Prieur’s readings (December 30, 2009)
This post provides links to a number of interesting articles I have read over the past few days that you may also enjoy.
• Niall Ferguson (The Financial Times): The decade the world tilted east, December 27, 2009.
If we can come up with a good explanation for the west’s past ascendancy, can we then offer a prognosis for its future? Put differently, are we living through the end of the domination of the world by the civilisation that arose in western Europe in the wake of the Renaissance and Reformation – the civilisation that, propelled by the scientific revolution and the Enlightenment, spread across the Atlantic and as far as the Antipodes, finally reaching its apogee in the age of industry and empire?
• Joel Kotkin (New Geography): Don’t give up on the US, December 29, 2009.
If the US were a stock, it would be trading at historic lows. The budget deficit is out of control, the economy is anemic and the political system is controlled by academic ideologues and Chicago hacks. Opposing them is a force largely comprised of know-nothings – to call them Neanderthals would be too complimentary. Yet, in spite of everything, I would still place my long-term bets on the US.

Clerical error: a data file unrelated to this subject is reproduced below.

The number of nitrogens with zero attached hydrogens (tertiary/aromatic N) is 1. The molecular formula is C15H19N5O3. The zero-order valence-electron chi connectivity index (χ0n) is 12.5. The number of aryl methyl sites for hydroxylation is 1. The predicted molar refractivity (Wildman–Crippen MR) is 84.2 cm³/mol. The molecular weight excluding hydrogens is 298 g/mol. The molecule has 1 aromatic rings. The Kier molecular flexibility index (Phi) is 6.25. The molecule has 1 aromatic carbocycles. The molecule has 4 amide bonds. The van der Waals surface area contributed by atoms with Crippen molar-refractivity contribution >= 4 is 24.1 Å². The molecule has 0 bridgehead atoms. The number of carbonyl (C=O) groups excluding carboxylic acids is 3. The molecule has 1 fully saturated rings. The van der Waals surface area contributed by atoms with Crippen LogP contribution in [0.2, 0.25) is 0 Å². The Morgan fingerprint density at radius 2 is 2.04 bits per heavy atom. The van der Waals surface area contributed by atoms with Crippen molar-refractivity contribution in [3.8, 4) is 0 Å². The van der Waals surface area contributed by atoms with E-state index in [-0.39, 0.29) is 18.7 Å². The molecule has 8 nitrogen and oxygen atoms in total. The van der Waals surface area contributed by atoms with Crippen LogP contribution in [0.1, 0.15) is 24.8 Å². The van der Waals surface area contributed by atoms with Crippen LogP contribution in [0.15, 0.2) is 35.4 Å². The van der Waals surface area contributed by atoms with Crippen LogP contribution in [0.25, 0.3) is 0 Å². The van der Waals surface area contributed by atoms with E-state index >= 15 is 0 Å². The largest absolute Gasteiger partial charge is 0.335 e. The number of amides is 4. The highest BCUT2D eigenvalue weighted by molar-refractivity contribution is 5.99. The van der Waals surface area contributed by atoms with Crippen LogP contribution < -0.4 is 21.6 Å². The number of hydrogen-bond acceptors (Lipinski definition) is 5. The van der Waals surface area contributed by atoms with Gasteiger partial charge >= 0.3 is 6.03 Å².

• Martin Wolf (Financial Times): The challenges of managing our post-crisis world, December 29, 2009.
The underpinnings of our global economy and so of our globalised civilisation remain dangerously fragile. Somehow, we must manage to sustain a dynamic global economy, promote development, deliver environmental sustainability and ensure peaceful and co-operative international relations.
• John Tamny (Forbes): Stimulating by saving, December 28, 2009.
In his essential book The Wealth of Nations, Adam Smith observed that “Capitals are increased by parsimony, and diminished by prodigality and misconduct.” Or, put more simply, self-interested savers are an economy’s ultimate benefactor.
• Robert Reich (Los Angeles Times): Wall Street bailout – the great sideshow of 2009, December 27, 2009.
The problem is and was Main Street, in the real economy. Why? Because nearly all the gains of economic growth have for years been going to a relatively small number of people at the top. As long as income and wealth keep concentrating at the top, and the great divide between America’s have-mores and have-lesses continues to widen, the Great Recession won’t end — at least not in the real economy.
• Hugo Lindgren (New York Magazine): Let the good times roll, December 27, 2009.
Might the recovery be more robust than widely expected? Wall Street’s most respected pessimist, James Grant, thinks so.
• Brian Wesbury and Robert Stein (Forbes): Bulls on parade, December 29, 2009.
What a difference a year makes. At this time last year, when many thought the whole economic and financial world was falling apart, we forecast that the Dow Jones Industrial Average would rally and recover to 11,000 by the end of 2009. As it stands now, it looks like the market is going to fall a bit short of our expectations, but not by much.
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